Trust in the Workplace Begins with Me!

January 10, 2010

Continued interview with Dennis & Michelle Reina about trust in the workplace. Part 1.

What has been your favorite assignment in helping an organization to enhance their ability to trust?

We enjoy working with committed leaders over time that recognize the value of trust in workplace relationships and the importance of building trust within their organizations to produce business results. (We don’t just build trust for the sake of building trust. Having more trust can support every key organizational initiative in being successful.) Supporting these aware leaders to build, rebuild and transform trust makes a difference with their employees; between employees and with the customers and stakeholders they serve.

What are the key symptoms that you look for in an organization to know that there is a low level of trust?

We utilize our statistically valid and reliable measuring instruments to diagnose the level of trust at the organizational, team and leader levels and pinpoint the key symptoms. Often we get called in to work with a leader and their organization because ‘trust scores’ on their organizational culture or employee satisfaction surveys are low and have been declining over a number of

The Reina Trust Building instruments are developed after years of research and are based on the Reina Trust & Betrayal Model®. The questions on each of the surveys that load to the each of the 16 behaviors that builds Transactional Trust.

I mention again “statistically valid and reliable” measuring instruments because it takes years of research to develop a psychometrically sound instrument. There’s been a proliferation of books, as well as surveys to measure trust- but they are not rigorously tested or psychometrically sound. Each of our instruments has gone through rigorous psychometric testing and retesting over the last 17 years. Most of our instruments are on their fourth generation of revision.

What personal experience did you have that informed your work in the area of trust?

We teach what we want to learn. Initially, Michelle and I each came to this work from our experiences in our personal lives. For example, I (Dennis) am a survivor of two bouts with cancer, a near death accident, a traumatic injury and shingles and a painful divorce many years ago. I was faced with trust breaking circumstances; I had to learn the hard lessons behind the experiences. In doing so, I was able to reframe the experiences and take responsibility. Much of those experiences have informed our work in building, rebuilding trust and healing and renewal.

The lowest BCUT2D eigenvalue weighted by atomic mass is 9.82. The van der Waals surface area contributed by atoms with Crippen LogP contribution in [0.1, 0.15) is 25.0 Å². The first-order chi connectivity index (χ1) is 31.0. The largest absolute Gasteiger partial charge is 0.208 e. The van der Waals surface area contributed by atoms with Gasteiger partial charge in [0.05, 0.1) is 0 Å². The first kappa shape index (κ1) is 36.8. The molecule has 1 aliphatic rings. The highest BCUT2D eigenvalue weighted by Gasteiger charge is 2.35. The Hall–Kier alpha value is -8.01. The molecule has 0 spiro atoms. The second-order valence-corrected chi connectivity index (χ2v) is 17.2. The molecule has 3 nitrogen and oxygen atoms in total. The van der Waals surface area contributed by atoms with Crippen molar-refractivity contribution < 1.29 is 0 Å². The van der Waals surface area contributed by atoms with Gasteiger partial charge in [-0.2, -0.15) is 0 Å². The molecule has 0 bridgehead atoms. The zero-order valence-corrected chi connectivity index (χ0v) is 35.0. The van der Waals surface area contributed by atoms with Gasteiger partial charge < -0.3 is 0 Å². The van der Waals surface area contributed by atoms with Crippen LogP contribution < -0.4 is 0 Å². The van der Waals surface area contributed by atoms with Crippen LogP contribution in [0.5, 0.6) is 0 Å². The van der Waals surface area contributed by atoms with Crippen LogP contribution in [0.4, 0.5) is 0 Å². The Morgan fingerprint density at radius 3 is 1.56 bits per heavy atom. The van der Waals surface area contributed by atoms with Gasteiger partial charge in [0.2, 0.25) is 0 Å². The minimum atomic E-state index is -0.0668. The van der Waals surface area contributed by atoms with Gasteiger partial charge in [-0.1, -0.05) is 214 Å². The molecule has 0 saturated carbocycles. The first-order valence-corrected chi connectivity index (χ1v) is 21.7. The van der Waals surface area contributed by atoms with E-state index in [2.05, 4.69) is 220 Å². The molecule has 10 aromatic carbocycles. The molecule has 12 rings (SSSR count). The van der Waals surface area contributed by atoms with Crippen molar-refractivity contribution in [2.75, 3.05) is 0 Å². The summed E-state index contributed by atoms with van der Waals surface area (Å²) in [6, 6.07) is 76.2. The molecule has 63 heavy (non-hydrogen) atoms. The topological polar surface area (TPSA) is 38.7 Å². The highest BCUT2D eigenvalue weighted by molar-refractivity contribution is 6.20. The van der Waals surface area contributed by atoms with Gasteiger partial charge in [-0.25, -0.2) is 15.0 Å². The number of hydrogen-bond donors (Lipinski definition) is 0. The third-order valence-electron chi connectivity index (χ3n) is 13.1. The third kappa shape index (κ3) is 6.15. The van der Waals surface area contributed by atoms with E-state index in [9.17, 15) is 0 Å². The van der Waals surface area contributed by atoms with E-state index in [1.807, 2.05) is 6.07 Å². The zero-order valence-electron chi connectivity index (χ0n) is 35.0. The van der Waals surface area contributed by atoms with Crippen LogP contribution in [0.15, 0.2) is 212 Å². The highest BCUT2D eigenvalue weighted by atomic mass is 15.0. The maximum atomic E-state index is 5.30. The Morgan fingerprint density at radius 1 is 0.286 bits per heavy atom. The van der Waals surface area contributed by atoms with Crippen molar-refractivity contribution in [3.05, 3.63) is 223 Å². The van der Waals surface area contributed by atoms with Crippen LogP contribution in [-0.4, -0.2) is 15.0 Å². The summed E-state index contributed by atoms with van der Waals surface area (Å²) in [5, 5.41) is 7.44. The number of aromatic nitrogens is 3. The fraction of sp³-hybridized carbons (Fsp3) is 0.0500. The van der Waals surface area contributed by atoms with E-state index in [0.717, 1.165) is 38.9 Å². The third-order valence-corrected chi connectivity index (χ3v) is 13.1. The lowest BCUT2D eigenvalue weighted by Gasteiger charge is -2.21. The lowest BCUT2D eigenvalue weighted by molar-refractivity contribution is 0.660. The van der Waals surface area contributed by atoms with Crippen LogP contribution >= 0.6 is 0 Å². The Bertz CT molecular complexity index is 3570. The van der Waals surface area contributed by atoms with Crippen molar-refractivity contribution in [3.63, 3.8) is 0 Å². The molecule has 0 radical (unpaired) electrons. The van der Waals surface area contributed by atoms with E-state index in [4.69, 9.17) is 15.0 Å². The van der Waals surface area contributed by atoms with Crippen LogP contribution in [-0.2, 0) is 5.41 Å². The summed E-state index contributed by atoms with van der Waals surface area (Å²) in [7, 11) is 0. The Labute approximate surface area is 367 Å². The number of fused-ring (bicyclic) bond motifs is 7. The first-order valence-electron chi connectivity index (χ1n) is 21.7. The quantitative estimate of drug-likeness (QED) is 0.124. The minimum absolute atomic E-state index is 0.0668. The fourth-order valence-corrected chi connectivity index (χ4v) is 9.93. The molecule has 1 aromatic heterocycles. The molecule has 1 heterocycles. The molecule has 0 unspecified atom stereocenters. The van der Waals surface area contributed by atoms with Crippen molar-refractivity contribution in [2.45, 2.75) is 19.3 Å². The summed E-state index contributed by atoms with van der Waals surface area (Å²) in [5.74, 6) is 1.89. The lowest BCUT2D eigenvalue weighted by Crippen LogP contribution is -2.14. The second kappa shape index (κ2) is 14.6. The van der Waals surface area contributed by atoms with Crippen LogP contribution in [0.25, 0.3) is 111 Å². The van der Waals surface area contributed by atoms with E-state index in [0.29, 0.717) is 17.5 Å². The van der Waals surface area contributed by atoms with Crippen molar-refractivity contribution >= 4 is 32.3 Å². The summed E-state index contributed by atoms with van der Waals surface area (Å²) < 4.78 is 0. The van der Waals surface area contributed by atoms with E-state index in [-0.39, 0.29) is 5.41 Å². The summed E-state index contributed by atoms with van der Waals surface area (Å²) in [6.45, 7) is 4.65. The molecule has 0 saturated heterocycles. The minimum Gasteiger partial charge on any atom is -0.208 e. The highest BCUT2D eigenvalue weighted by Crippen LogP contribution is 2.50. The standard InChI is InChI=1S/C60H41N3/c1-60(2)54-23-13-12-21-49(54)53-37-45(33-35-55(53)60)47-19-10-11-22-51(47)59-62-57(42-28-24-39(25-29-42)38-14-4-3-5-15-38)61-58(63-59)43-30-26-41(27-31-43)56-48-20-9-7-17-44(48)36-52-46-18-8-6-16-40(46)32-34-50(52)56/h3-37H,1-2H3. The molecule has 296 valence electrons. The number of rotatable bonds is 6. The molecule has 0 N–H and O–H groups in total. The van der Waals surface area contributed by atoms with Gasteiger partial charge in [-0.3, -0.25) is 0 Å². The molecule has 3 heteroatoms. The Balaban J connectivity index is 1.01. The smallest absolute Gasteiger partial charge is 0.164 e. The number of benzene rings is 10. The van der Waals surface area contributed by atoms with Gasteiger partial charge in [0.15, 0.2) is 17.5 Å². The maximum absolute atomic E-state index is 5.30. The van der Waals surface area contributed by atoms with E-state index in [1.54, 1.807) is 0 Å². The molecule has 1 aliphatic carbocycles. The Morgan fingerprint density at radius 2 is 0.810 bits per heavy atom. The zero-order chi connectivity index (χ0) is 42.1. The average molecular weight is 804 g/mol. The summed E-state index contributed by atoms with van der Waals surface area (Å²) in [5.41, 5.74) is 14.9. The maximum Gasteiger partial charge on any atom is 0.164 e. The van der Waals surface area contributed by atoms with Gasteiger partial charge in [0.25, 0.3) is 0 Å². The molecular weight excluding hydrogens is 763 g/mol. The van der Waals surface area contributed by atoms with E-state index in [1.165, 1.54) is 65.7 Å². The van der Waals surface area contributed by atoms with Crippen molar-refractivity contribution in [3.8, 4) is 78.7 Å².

Professionally, Michelle and I came to this work because we saw the need early on in our work with leaders and their client organizations. We saw that the success or failure of any key business initiative or change process predicated on the level of trust within the organization- leader with leaders, leader with employees, employees with employees.

How do issues around trust in the workplace block people asking questions?

Fear: lack of safety, fear of retribution or retaliation. When there is low trust in a relationship or within a team or an organization, people are reluctant to share information, ask questions or take risks because they feel vulnerable. People contract and withhold thoughts because they do not feel safe. They act in self-serving versus mutually serving ways. Distrust is created on all sides. Distrust creates distrust, which can lead to betrayal. Betrayal creates more betrayal- it is a downward spiral.

What questions do you ask your clients to explore these issue ?

What evidence is showing up within your team or organization that give you indications that trust is low or vulnerable?
Where in your team or organization is trust strong? Where is it low or vulnerable?
What is the business case for trust? (Given that trust supports achieving business objectives)
How would having more trust support your team or organization achieving its business goals or initiatives?
What support do you need to build, rebuild or renew trust within you, your team or your organization, board or stakeholders or customers?

What ideas would really surprise people to know about trust in the workplace?

Some people are surprised when we mention that betrayal is a natural element of the human condition. Because we are human, we all have a shadow side. Given our busy, trying-to-do-more-with-less (usually too much) schedules, workloads and life styles, we trip up, inadvertently causing disappointment, hurt, and pain to others. We betray others and we betray ourselves.
The ‘work’ we each have to do is become more aware of ourselves and others. In doing so, we still may trip up and hurt others; that probably won’t stop. But knowing how to effectively handle our misgivings, and transgressions are essential. Knowing how to rebuild trust again and again and again is essential to building sustainable trust. It is essential to renewing confidence, commitment and energy with those with whom we work and serve and those with whom we live with and love.

Related blog posts:

  1. Building Trust in Your Organization
  2. Three Ways to Trust & More
  3. 90% of Employees Feel Betrayal Frequently
  4. 5 Questions to Ask to Build Trust

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